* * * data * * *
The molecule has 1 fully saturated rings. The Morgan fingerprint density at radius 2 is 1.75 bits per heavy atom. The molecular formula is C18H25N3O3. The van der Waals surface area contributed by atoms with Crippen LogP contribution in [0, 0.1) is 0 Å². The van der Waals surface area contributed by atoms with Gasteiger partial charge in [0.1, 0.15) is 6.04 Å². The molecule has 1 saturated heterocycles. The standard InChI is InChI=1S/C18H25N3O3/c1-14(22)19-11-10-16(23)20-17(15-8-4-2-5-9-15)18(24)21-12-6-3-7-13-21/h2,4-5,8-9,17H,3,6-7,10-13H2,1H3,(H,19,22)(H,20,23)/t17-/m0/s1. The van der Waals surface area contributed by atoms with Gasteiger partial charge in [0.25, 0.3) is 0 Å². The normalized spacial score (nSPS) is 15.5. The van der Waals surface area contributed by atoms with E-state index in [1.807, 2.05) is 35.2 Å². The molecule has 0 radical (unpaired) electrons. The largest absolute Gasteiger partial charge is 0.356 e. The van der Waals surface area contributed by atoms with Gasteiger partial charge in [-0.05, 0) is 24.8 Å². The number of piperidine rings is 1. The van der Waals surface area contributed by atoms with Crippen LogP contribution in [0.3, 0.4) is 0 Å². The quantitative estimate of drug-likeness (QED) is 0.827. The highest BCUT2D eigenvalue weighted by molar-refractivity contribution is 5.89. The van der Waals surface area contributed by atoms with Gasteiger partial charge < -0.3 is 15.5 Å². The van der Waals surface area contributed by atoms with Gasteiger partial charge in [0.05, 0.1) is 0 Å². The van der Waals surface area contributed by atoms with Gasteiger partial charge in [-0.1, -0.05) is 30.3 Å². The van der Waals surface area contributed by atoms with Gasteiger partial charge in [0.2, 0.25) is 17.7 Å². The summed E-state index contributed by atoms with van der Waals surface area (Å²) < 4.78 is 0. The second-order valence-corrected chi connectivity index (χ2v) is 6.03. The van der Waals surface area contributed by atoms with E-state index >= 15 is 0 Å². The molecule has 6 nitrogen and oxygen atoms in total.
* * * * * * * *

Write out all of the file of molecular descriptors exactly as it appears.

The molecule has 1 fully saturated rings. The Morgan fingerprint density at radius 2 is 1.75 bits per heavy atom. The molecular formula is C18H25N3O3. The van der Waals surface area contributed by atoms with Crippen LogP contribution in [0, 0.1) is 0 Å². The van der Waals surface area contributed by atoms with Gasteiger partial charge in [0.1, 0.15) is 6.04 Å². The molecule has 1 saturated heterocycles. The standard InChI is InChI=1S/C18H25N3O3/c1-14(22)19-11-10-16(23)20-17(15-8-4-2-5-9-15)18(24)21-12-6-3-7-13-21/h2,4-5,8-9,17H,3,6-7,10-13H2,1H3,(H,19,22)(H,20,23)/t17-/m0/s1. The van der Waals surface area contributed by atoms with Gasteiger partial charge in [0.25, 0.3) is 0 Å². The normalized spacial score (nSPS) is 15.5. The van der Waals surface area contributed by atoms with E-state index in [1.807, 2.05) is 35.2 Å². The molecule has 0 radical (unpaired) electrons. The largest absolute Gasteiger partial charge is 0.356 e. The van der Waals surface area contributed by atoms with Gasteiger partial charge in [-0.05, 0) is 24.8 Å². The number of piperidine rings is 1. The van der Waals surface area contributed by atoms with Crippen LogP contribution in [0.3, 0.4) is 0 Å². The quantitative estimate of drug-likeness (QED) is 0.827. The highest BCUT2D eigenvalue weighted by molar-refractivity contribution is 5.89. The van der Waals surface area contributed by atoms with Gasteiger partial charge < -0.3 is 15.5 Å². The van der Waals surface area contributed by atoms with Gasteiger partial charge in [0.05, 0.1) is 0 Å². The van der Waals surface area contributed by atoms with Gasteiger partial charge in [-0.1, -0.05) is 30.3 Å². The van der Waals surface area contributed by atoms with Gasteiger partial charge in [0.2, 0.25) is 17.7 Å². The summed E-state index contributed by atoms with van der Waals surface area (Å²) < 4.78 is 0. The second-order valence-corrected chi connectivity index (χ2v) is 6.03. The van der Waals surface area contributed by atoms with E-state index >= 15 is 0 Å². The molecule has 6 nitrogen and oxygen atoms in total.